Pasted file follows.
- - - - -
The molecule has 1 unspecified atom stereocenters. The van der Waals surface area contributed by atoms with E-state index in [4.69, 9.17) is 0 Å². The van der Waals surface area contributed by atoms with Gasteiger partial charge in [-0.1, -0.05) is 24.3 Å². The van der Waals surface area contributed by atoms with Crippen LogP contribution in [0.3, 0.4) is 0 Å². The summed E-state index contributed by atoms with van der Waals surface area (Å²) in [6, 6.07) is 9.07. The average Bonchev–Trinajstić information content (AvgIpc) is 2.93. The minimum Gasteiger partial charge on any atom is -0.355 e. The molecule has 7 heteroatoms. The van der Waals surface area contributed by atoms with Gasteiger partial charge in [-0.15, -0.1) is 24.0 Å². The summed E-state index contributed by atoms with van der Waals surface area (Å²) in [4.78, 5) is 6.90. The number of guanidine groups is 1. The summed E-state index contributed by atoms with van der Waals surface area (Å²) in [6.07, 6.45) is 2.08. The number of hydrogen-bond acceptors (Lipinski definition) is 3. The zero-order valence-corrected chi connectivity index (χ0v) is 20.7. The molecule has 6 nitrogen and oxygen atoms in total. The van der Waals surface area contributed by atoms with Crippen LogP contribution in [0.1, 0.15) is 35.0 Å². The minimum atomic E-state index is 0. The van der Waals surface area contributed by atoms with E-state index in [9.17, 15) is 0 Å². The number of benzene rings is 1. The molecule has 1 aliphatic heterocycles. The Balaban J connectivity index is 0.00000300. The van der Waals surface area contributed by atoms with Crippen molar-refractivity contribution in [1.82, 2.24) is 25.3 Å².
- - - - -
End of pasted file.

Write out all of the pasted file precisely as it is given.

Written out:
The molecule has 1 unspecified atom stereocenters. The van der Waals surface area contributed by atoms with E-state index in [4.69, 9.17) is 0 Å². The van der Waals surface area contributed by atoms with Gasteiger partial charge in [-0.1, -0.05) is 24.3 Å². The van der Waals surface area contributed by atoms with Crippen LogP contribution in [0.3, 0.4) is 0 Å². The summed E-state index contributed by atoms with van der Waals surface area (Å²) in [6, 6.07) is 9.07. The average Bonchev–Trinajstić information content (AvgIpc) is 2.93. The minimum Gasteiger partial charge on any atom is -0.355 e. The molecule has 7 heteroatoms. The van der Waals surface area contributed by atoms with Gasteiger partial charge in [-0.15, -0.1) is 24.0 Å². The summed E-state index contributed by atoms with van der Waals surface area (Å²) in [4.78, 5) is 6.90. The number of guanidine groups is 1. The summed E-state index contributed by atoms with van der Waals surface area (Å²) in [6.07, 6.45) is 2.08. The number of hydrogen-bond acceptors (Lipinski definition) is 3. The zero-order valence-corrected chi connectivity index (χ0v) is 20.7. The molecule has 6 nitrogen and oxygen atoms in total. The van der Waals surface area contributed by atoms with Crippen LogP contribution in [0.1, 0.15) is 35.0 Å². The minimum atomic E-state index is 0. The van der Waals surface area contributed by atoms with E-state index in [9.17, 15) is 0 Å². The number of benzene rings is 1. The molecule has 1 aliphatic heterocycles. The Balaban J connectivity index is 0.00000300. The van der Waals surface area contributed by atoms with Crippen molar-refractivity contribution in [1.82, 2.24) is 25.3 Å².